Hand opens with Tyrone, a gray sock-puppet with a shock of rusty red hair.
In this era of manic video games and computer graphics, everything is all in. Used to be, when someone fell in a movie, they’d clear the window, or whatever, free-fall for a spell, and you’d hear a thump, but wouldn’t see the crash landing. Now everything is cause and effect. You see the fall, usually in slo-mo, and the collision, followed by vigorous splatter. There’s no holding back for the imagination, or decorum, to temper the effect.
Robert Askins’s Hand to God, currently the most-produced play in the U.S., is a theatrical case in point.
The two-act “dark” comedy has a relentless urge to go graphic whenever possible. Taste? Nuance? — pshaw! Too last century. Hand is brash, gleefully offensive, and determined to jiggle your squirm factor. Now at the San Diego Rep, it’s blazingly funny.
Back when, young Timothy would be the reigning villain in just about any play. A bully’s bully who F-bombs at will, he has a near demonic urge to fracture attempts at order. Decades on Mr. Freud’s couch couldn’t put a dent in Timothy’s psyche, though his simian propensities might do grave harm to the now-absent father of psychoanalysis.
Somehow, Timothy finds himself in the brick-walled basement of a Lutheran church in Cypress, Texas. It is 1997. He’s supposedly learning to make Christian hand-puppets, but he’d much rather torment Jason, the teacher’s squeaky-nice son and get his sweaty mitts on her.
Margery volunteered to teach Christian puppetry for something constructive to do (actually to hold her crumbling world together). Six months ago her husband died of a heart attack — he over-ate, rumors insist, because she drove him nuts. Now she’s so lost she’s even alienated from her former, alienated self.
Not only that, soft-spoken Pastor Greg wants a full-dress puppet show next Sunday, even though few are ready for prime time. And, along with class cut-up Timothy, the good pastor has eyes — and semi-repressed hots — for Margery.
So far, this is the stuff of plays and movies. But Hand opens with Tyrone, a gray sock-puppet with a shock of rusty red hair. He gives a sermon on the origin of good and evil. In the beginning, he says, everyone was free: “we rutted as we chose careless in the night.” Then the “evil bastard” who learned to hunt for larger game devised rules against doing “bad things.” Needing a scapegoat for such deeds, someone invented the devil.
Tyrone, waving his arms wide and flapping a large, red-tongued yap, could be a devil, or even The One. He lays siege to Jason’s right hand and terrorizes the basement, taking particular delight in reducing Timothy to tears. At first, it’s not clear if Tyrone comes from Jason’s mind or is an actual denizen of darkness. He has powers, and during the play he grows in scope, if not in size, like Seymour II in Little Shop of Horrors. He pushes the play far beyond the comfy restraints of live theater.
It’s a coup d’evil. Under Tyrone’s sway, people develop extreme cases of Tourette syndrome. They open fire, as if back in the days before right and wrong, regardless of the target or weapon of choice. Hopes, fears, and long-held secrets burst out in a Pandora’s Box of brutal revelations.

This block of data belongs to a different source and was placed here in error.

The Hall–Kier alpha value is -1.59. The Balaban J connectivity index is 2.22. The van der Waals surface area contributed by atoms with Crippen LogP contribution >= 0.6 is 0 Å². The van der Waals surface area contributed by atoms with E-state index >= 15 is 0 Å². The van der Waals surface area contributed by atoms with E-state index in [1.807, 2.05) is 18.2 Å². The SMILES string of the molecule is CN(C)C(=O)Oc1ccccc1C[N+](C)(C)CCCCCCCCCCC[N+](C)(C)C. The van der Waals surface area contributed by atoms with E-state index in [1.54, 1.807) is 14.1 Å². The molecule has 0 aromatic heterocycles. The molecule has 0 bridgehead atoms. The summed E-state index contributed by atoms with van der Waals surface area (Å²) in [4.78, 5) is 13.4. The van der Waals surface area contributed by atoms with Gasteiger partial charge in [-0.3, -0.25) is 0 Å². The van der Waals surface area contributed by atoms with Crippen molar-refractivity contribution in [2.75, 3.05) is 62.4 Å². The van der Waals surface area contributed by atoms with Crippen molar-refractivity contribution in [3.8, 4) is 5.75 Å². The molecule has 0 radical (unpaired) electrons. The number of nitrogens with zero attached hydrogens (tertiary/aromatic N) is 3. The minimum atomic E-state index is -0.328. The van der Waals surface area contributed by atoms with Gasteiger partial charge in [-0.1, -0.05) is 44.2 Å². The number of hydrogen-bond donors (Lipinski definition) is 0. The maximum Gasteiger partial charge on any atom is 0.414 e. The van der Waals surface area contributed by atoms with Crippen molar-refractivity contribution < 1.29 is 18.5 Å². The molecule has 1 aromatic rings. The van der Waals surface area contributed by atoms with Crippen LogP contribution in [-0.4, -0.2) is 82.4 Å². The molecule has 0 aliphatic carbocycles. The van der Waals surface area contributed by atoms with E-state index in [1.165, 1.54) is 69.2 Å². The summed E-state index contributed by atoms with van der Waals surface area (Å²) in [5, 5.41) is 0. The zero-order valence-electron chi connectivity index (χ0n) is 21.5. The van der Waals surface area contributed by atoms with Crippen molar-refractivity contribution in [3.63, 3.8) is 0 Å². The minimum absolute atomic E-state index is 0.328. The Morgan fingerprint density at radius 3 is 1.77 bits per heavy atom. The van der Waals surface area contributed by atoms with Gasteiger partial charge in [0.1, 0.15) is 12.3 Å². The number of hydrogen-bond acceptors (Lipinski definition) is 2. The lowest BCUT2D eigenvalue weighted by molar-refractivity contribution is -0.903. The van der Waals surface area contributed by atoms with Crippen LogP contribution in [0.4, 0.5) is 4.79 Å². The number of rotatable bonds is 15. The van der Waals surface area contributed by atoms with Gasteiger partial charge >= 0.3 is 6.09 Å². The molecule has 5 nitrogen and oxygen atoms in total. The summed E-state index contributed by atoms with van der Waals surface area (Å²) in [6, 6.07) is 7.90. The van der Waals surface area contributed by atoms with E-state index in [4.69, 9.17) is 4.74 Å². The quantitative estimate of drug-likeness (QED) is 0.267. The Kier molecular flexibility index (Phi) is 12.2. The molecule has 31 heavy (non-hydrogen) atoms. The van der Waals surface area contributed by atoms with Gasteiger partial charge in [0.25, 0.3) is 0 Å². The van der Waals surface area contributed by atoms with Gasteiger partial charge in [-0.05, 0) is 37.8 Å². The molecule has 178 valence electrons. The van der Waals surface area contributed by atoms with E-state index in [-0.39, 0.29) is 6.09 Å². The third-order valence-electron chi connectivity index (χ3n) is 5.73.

The melee complicates the title. “Hand to God” is an expression of truth — like “honest to God” or “cross my heart and hope to die.” But the play sets up contrasting truths: a traditional, good/evil ethic, and the inner truth of a character’s emotions, wants, and needs. Depending on which hand Jason holds up, the behavior is either a “bad thing” or an honest, open account of where they are right now.
Hand often gives both. There are several seductions, for example. In one, Pastor Greg (Jason Heil, right on target) fumbles with whitebread feelings for Margery; in another, Timothy (Garrett Marshall, budding recidivist) and Margery do a wall-to-wall S&M seduction as if auditioning for Wrestlemania. But neither attempt, so to speak, thumps the sack. Then Tyrone woos young Jessica’s (Christina L. Flynn, crack timing) puppet Jolene. They finish what the others started, in graphic detail.
The play is so blatant, and so farcical, in the wrong hands it could drift off during intermission like a balloon (it may send some home before). Director Sam Woodhouse gives the piece ballast by keeping the characters real. DeAnna Driscoll’s Margery may evoke laughs, but she doesn’t mean to. Driscoll gives her genuine pain. She’s so lost she finds no consolation from any alternative, be it traditional or taboo.
Caleb Foote plays innocent Jason and vile Tyrone, aka. Dr. Jekyll and Mr. Satan. Think of it: he’s starkly contrasted characters, does rapid, back-and-forth dialogue, and manipulates a hand-puppet flawlessly. That’s a theatrical triathlon! But after the initial impression, Foote’s so expert that one forgets the technique and watches a struggle for the souls of the world.
79 Horton Plaza, San Diego
Directed by Sam Woodhouse; cast: Caleb Foote, DeAnna Driscoll, Jason Heil, Garrett Marshall, Christina L. Flynn; scenic design, Robin Roberts; costumes, Charlotte Devaux; lighting, Trevor Norton; sound, Matt Lescault-Wood; puppetry consultant, Lynn Jennings; fight director, George Ye.
Playing through November 12; Tuesday and Wednesday at 7:00 p.m. Thursday through Saturday at 8:00 p.m. Sunday at 7:00 p.m. Matinee Saturday and Sunday at 2:00 p.m.; sdrep.org